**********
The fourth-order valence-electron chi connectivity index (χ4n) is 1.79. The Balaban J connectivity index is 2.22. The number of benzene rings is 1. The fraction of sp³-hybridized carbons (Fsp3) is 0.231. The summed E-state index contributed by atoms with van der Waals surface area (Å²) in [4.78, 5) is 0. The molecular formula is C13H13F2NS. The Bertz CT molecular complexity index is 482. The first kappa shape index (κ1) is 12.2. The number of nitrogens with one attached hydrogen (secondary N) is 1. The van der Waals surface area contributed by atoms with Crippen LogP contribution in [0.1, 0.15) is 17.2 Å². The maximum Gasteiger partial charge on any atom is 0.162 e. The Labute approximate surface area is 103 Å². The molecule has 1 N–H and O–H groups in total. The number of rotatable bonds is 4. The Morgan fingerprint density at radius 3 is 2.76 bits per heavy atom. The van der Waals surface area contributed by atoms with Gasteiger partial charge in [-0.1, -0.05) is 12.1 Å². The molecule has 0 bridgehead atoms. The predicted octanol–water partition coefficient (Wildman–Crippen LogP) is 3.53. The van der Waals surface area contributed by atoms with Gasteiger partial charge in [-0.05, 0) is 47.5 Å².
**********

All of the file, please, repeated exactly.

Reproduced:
The fourth-order valence-electron chi connectivity index (χ4n) is 1.79. The Balaban J connectivity index is 2.22. The number of benzene rings is 1. The fraction of sp³-hybridized carbons (Fsp3) is 0.231. The summed E-state index contributed by atoms with van der Waals surface area (Å²) in [4.78, 5) is 0. The molecular formula is C13H13F2NS. The Bertz CT molecular complexity index is 482. The first kappa shape index (κ1) is 12.2. The number of nitrogens with one attached hydrogen (secondary N) is 1. The van der Waals surface area contributed by atoms with Crippen LogP contribution in [0.1, 0.15) is 17.2 Å². The maximum Gasteiger partial charge on any atom is 0.162 e. The Labute approximate surface area is 103 Å². The molecule has 1 N–H and O–H groups in total. The number of rotatable bonds is 4. The Morgan fingerprint density at radius 3 is 2.76 bits per heavy atom. The van der Waals surface area contributed by atoms with Gasteiger partial charge in [-0.1, -0.05) is 12.1 Å². The molecule has 0 bridgehead atoms. The predicted octanol–water partition coefficient (Wildman–Crippen LogP) is 3.53. The van der Waals surface area contributed by atoms with Gasteiger partial charge in [-0.05, 0) is 47.5 Å².